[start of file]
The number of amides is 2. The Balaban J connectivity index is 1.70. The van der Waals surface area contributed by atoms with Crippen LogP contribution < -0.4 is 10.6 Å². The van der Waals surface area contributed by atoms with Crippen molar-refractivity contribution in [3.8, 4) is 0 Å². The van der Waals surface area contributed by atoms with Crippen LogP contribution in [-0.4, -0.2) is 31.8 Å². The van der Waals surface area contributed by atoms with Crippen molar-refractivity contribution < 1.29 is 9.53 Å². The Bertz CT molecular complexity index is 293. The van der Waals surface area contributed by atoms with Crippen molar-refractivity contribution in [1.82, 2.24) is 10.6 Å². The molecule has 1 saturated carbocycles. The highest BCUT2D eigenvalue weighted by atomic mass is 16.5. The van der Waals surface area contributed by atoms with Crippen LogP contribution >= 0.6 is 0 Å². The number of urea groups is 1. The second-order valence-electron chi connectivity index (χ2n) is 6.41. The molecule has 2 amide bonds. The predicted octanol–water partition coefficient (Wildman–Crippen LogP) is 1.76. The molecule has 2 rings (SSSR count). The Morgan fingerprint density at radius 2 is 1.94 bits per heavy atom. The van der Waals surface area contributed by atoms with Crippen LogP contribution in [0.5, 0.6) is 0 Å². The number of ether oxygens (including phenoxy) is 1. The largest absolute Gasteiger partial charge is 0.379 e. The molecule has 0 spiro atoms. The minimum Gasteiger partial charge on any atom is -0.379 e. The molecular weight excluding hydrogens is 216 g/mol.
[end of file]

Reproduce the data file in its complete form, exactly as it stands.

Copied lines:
The number of amides is 2. The Balaban J connectivity index is 1.70. The van der Waals surface area contributed by atoms with Crippen LogP contribution < -0.4 is 10.6 Å². The van der Waals surface area contributed by atoms with Crippen molar-refractivity contribution in [3.8, 4) is 0 Å². The van der Waals surface area contributed by atoms with Crippen LogP contribution in [-0.4, -0.2) is 31.8 Å². The van der Waals surface area contributed by atoms with Crippen molar-refractivity contribution < 1.29 is 9.53 Å². The Bertz CT molecular complexity index is 293. The van der Waals surface area contributed by atoms with Crippen molar-refractivity contribution in [1.82, 2.24) is 10.6 Å². The molecule has 1 saturated carbocycles. The highest BCUT2D eigenvalue weighted by atomic mass is 16.5. The van der Waals surface area contributed by atoms with Crippen LogP contribution >= 0.6 is 0 Å². The number of urea groups is 1. The second-order valence-electron chi connectivity index (χ2n) is 6.41. The molecule has 2 amide bonds. The predicted octanol–water partition coefficient (Wildman–Crippen LogP) is 1.76. The molecule has 2 rings (SSSR count). The Morgan fingerprint density at radius 2 is 1.94 bits per heavy atom. The van der Waals surface area contributed by atoms with Crippen LogP contribution in [0.5, 0.6) is 0 Å². The number of ether oxygens (including phenoxy) is 1. The largest absolute Gasteiger partial charge is 0.379 e. The molecule has 0 spiro atoms. The minimum Gasteiger partial charge on any atom is -0.379 e. The molecular weight excluding hydrogens is 216 g/mol.